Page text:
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The paper bellow aims at presenting and discussing Father Pavel Florensky's  Sophiology on the basis of his theodicy concentrated in his doctorial dissertation published in 1914 which contains scrupulously detailed argumentations. Summarising his views concerning a positive approach to the utmost essential function and mission of philosophy, i.e. revealing the Higher Truth, Florensky points out his belief that it unquestionably belongs to the sphere of the Transcendent. Truth, which thus is knowledgeable exclusively via scrutinising the nature of the Holy Spirit (here Florensky intensely disputes Kantian agnosticism), is consequently to be observed as the indivisible single whole. The author attempts to systematise the ancient tradition of Sophia, which has been existent in a latent fashion in Russian mentality, by throwing some light upon both its roots to be traced back in the Old Testament and in patristics, and in Russian iconography. Florensky's work, whose unique impact on turn-of-the-century Russian Symbolist circles (Belyj and Blok) is not to be ignored, offers an insight into the theoretical background of Russian Sophiology. Following in the footsteps of Vl. Solovyev and referring to the Fathers of Church, Florensky considers it completely feasible to link Sophiology to living Christian theology and practice, offering denials against accusations of heresy. Utilising abundant interdisciplinary methods in his argumentation Florensky emphasises strife upon behalf of the self oriented towards the principle of self-perfection-a main trend also prophesied by his contemporary N. Berdjaev. Concepts of memory, dichotomies of darkness and light are given detailed discussion, from which, in harmony with Florensky's teachings, follows the transition from the empirical state of time and space to the higher realm of the Absolute. In this process dualism may be conquered by the interfering principle of the Holy Sophia (this interpretation modifies scanty clues found in Solovyev's oeuvre), who represents the principle of Unification. A novel differentiation provides distinction between Western Philosophy and Russian Sophiology by marking the historically corrupt Sophia in the former.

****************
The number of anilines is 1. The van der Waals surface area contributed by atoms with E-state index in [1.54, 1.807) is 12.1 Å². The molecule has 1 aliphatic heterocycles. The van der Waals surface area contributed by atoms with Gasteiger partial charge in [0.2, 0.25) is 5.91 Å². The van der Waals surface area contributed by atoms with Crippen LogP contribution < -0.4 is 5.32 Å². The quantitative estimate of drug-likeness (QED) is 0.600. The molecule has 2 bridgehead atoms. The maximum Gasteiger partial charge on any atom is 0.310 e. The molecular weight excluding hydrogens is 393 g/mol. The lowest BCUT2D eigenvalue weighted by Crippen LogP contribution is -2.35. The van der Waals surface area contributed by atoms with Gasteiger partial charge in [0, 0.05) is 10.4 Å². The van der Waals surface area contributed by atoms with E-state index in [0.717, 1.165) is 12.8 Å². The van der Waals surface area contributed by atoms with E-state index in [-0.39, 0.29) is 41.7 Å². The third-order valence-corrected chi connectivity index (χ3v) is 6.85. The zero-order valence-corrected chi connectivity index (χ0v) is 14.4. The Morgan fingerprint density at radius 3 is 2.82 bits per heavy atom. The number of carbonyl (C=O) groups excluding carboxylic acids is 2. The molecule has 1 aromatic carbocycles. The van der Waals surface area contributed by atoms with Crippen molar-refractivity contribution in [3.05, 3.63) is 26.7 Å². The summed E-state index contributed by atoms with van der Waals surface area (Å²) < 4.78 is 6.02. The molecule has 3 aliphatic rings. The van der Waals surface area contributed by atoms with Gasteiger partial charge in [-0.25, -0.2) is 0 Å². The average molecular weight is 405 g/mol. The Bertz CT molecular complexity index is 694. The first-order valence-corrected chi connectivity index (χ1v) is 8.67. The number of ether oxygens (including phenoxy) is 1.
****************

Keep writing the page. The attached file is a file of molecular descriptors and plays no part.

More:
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“Every Russian writer owes something to Gogol.” This Nabokovian statement questions beliefs traditionally formulated in respect to Gogol’s oeuvre. His book paradoxically introduced by the depiction of the writer’s death implies that the motif of death has a specific impact on the genesis of the artefact. The similar postmodernist theory by Terc echoes in part ideas found in the symbolist perception of Gogol (Annensky, Blok, Rozanov, Merezhkovsky, and Andrei Bely). Gogol’s poetics centred upon this principle, reminiscent of Dante’s Divine Comedy, can be traced throughout the works of Russian authors – a thesis to be scrutinised in a series of forthcoming articles. The irrational in Gogol’s views concerning true art thus shall discard the labels of critical realism and art envisaged as the device meant to perfect human society, consequently via the transmutation of the self shall true art fulfil its ultimate mission. Introducing the dichotomy of ‘poet’ – ‘non-poet’ indicates a precursor of the Solovyovian doctrine of the superman. The ideal of transgression is expressed through applying the medieval interpretation of the language distinguishing Dante’s work, offering a profound reading of texts. The poetics of death penetrating Gogol’s works implicates handling and interpreting of various phenomena of culture synthesised, including models of self-perfection realised by alchemy, freemasonry, and Russian sophiology.

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